if (root == null) {
            // Let us define that the depth (height) of an empty tree is -1.
            // 0 is for the tree with only one node.
            return -1;
        }

        final Deque<Node> queue = new LinkedList<>();
        int depth = 0;

        Node endOfLevel = root;
        queue.add(root);

        for (;;) {
            final Node current = queue.poll();

            // Reached the closest leaf.
            if (current.left == null && current.right == null) {
                return depth;
            }

            // Expand the left node.
            if (current.left != null) {
                queue.addLast(current.left);
            }

            // Expand the right node.
            if (current.right != null) {
                queue.addLast(current.right);
            }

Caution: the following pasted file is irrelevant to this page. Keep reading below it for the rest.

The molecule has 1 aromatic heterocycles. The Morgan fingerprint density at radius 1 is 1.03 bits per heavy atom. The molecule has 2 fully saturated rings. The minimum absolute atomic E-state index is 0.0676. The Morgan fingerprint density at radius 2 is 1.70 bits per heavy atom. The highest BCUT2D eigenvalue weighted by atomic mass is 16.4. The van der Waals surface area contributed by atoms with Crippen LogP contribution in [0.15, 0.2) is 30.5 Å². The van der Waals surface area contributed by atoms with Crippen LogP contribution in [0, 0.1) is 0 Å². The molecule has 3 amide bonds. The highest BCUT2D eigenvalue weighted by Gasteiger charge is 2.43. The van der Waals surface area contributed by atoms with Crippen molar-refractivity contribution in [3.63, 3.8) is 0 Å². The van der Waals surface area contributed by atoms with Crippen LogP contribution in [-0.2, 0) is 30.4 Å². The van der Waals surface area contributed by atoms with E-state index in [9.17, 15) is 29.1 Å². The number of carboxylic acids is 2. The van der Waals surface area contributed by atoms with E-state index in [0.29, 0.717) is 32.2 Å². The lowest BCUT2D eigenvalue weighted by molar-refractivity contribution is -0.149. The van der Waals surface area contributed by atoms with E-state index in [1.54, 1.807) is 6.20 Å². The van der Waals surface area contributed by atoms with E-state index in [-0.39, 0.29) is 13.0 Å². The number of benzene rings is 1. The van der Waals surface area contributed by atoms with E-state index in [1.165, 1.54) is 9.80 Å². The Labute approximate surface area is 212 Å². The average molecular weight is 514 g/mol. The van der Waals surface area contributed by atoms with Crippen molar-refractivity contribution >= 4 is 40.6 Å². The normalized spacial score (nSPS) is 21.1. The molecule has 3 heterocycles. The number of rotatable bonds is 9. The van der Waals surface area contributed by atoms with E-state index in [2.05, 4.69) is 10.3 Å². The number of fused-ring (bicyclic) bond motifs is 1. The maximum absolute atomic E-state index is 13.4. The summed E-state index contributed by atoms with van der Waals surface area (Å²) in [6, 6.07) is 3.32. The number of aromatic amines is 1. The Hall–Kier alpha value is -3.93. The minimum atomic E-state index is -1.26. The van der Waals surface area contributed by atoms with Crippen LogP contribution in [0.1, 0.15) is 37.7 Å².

// If 'current' has child nodes, they were added above,
            // the 'queue' cannot be empty. Otherwise, we would have reached
            // a leaf node, and thus terminate.
            if (current == endOfLevel) {
                // We just finished a tree level. 
                // Choose the new level terminator and increment depth.
                endOfLevel = queue.getLast();
                ++depth;
            }
        }
    }
}

There is a couple of places where you can do more clean code, yet your overall approach is good.